Exhaustion will make you do crazy things! HA! I was a new mom, I was working full time as a psychologist, and I was working full time to grow my blog. It was too much. Every night, I would come home and have a breakdown from being overwhelmed, not knowing the best decision to make. I felt like I was doing a terrible job at everything. Thankfully, with the support of my awesome husband, I opted to leave my job as a psychologist to see if I could pursue my passion as a crafter and maker. I was fully prepared to return to psychology if the whole “blogger-thing” failed. It didn’t fail, though. Hallelujah!
What have you learned about blogging and crafting since starting your blog?
I’ve learned that my job is as much about crafting as it is about relating and engaging with people. Every day, I get messages from new readers and followers who are NOT crafters. They only connect with me because of my journey as an entrepreneur and my positive outlook on life. Sure, I can teach you how to make a handmade card or paint a paper succulent, but I also connect with other women who have creative dreams and passions. Both roles are equally important to me.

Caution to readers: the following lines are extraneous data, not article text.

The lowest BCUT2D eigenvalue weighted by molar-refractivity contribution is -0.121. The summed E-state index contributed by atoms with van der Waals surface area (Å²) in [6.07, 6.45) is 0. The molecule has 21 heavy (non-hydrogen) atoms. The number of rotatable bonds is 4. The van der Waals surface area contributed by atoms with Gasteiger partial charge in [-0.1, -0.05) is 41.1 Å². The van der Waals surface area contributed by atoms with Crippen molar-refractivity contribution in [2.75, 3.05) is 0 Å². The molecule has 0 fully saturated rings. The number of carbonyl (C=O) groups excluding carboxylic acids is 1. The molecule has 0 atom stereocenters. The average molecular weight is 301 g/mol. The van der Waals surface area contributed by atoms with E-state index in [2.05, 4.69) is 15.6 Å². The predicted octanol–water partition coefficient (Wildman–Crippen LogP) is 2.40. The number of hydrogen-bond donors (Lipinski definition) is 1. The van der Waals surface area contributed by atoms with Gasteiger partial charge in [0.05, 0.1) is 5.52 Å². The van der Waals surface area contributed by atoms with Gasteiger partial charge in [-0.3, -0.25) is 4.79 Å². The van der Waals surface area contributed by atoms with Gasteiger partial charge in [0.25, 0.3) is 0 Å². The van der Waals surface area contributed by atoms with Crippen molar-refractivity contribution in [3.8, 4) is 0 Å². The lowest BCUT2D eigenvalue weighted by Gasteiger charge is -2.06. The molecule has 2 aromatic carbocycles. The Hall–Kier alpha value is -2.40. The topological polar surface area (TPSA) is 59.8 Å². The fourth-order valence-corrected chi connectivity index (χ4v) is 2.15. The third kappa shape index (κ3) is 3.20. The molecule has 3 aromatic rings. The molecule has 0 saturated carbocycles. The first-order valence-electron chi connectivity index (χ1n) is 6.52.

What advice would you give to moms looking to launch their own websites?
Think it through. Have a plan. Focus on execution.
It is REALLY easy to start a website…like, almost too easy. Because of that, it can be tempting to launch an online business at the drop of a hat without thinking through your intentions. For me, I’ve found success by leaning into my niche and remaining fiercely loyal to my creative mission. On countless occasions, I’ve been tempted to dive into another category of blogging: fashion, food, travel. It’s hard to ignore the beautiful distractions of the internet and stay on course with your own business plans.